One of the world's rarest frogs has survived a 4,000-mile journey in the refrigerated hull of a banana ship - eventually finding safety at a UK port.
Brian Lara the frog after his long journey by banana ship
The 1.5-inch Caribbean frog turned up in Portsmouth after its voyage from Jamaica on the MV Prince of Tides.
The amphibian's species is so rare it does not even have a common name.
Rescuers at Portsmouth's Blue Reef Aquarium named the finger-sized West Indian tree frog Lara after West Indies Cricket team captain Brian Lara.
Portsmouth port health officer David Jones said it was the first time such a rare specimen had been discovered at the port.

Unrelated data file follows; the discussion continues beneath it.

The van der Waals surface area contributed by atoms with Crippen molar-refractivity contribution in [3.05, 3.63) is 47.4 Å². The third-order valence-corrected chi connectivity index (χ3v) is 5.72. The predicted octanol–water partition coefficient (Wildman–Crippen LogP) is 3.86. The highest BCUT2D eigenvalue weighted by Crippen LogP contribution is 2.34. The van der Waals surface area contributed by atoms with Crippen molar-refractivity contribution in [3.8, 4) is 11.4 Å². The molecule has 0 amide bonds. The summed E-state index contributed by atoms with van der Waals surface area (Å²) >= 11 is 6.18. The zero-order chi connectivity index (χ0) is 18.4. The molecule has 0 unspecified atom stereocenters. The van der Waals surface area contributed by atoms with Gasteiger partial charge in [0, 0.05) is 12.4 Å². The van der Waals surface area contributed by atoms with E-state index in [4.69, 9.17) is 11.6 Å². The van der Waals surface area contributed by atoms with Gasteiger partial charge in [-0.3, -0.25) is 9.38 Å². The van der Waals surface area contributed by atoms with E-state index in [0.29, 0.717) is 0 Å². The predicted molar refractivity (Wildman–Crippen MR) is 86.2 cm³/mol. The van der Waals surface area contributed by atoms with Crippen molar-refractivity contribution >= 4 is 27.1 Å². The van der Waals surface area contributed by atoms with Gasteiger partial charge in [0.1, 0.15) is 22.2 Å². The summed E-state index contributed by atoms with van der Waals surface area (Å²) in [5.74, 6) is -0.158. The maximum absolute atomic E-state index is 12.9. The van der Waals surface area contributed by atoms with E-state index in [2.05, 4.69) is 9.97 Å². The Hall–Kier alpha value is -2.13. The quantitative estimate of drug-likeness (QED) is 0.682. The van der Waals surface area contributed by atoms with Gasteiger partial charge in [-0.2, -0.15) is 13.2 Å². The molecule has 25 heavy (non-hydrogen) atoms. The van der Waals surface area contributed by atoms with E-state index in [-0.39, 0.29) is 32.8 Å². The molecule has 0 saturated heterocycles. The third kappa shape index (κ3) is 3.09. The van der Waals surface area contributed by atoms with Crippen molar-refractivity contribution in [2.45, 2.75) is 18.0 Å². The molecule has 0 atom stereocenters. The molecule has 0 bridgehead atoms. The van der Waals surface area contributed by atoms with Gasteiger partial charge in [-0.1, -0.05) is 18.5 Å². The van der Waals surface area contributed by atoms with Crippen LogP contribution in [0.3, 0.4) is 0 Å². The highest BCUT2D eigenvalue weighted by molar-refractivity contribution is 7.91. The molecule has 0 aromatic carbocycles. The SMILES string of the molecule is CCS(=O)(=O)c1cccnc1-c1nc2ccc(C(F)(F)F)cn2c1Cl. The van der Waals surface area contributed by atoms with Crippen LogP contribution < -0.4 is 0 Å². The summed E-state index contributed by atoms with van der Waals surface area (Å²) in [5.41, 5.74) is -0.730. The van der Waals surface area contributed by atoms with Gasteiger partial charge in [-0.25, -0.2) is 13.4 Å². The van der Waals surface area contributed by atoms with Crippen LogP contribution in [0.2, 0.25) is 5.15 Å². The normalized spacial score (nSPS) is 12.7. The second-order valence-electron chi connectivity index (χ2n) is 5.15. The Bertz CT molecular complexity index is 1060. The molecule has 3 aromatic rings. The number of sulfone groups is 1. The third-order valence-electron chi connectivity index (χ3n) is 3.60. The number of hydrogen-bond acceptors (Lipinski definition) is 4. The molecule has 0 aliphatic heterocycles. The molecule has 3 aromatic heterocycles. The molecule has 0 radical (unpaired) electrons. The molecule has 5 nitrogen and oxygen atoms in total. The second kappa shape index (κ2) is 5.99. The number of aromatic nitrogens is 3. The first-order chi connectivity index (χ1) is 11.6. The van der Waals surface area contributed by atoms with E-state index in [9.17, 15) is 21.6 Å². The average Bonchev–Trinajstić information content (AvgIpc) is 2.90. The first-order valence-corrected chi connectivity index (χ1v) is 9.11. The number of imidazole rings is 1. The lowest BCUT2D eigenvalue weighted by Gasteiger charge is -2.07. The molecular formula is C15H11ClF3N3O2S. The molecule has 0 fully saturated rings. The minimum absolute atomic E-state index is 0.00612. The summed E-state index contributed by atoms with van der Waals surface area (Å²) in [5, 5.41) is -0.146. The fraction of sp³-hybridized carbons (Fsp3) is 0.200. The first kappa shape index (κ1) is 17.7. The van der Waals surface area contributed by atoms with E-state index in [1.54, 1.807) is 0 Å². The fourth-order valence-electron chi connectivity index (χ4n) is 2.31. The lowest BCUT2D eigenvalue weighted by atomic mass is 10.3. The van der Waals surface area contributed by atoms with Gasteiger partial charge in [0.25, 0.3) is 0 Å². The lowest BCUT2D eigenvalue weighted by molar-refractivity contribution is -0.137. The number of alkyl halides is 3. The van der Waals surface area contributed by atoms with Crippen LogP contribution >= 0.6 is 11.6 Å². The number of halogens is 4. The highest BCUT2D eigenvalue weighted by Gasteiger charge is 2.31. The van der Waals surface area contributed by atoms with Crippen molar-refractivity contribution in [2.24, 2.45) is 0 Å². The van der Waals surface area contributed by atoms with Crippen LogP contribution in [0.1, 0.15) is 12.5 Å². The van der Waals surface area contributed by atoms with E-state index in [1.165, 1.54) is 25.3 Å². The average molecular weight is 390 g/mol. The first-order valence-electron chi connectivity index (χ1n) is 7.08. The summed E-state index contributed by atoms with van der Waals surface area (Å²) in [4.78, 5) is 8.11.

"We handle about 470,000 tonnes of bananas each year and this is the first time anything like this has been found," he said.
"Apparently a random pallet was chosen to check the quality of the consignment and, during the checking process, someone found the little frog clinging to a hand of bananas."
Cricketer Brian Lara provided the inspiration for the frog's name
The frog, used to tropical conditions, got loaded into the cargo ship's temperature-controlled hold.
Blue Reef aquarist Mat Clarke said the constant temperature was central to the frog's survival.
"The hold was kept at a constant temperature of 14 degrees for the entire 11-day voyage," he said.
"When it arrived it was in a poor condition but it has gradually been improving and is now eating on its own."
Lara's species was discovered in 1843. It was given the Latin name of "Osteopilus Fitzinger".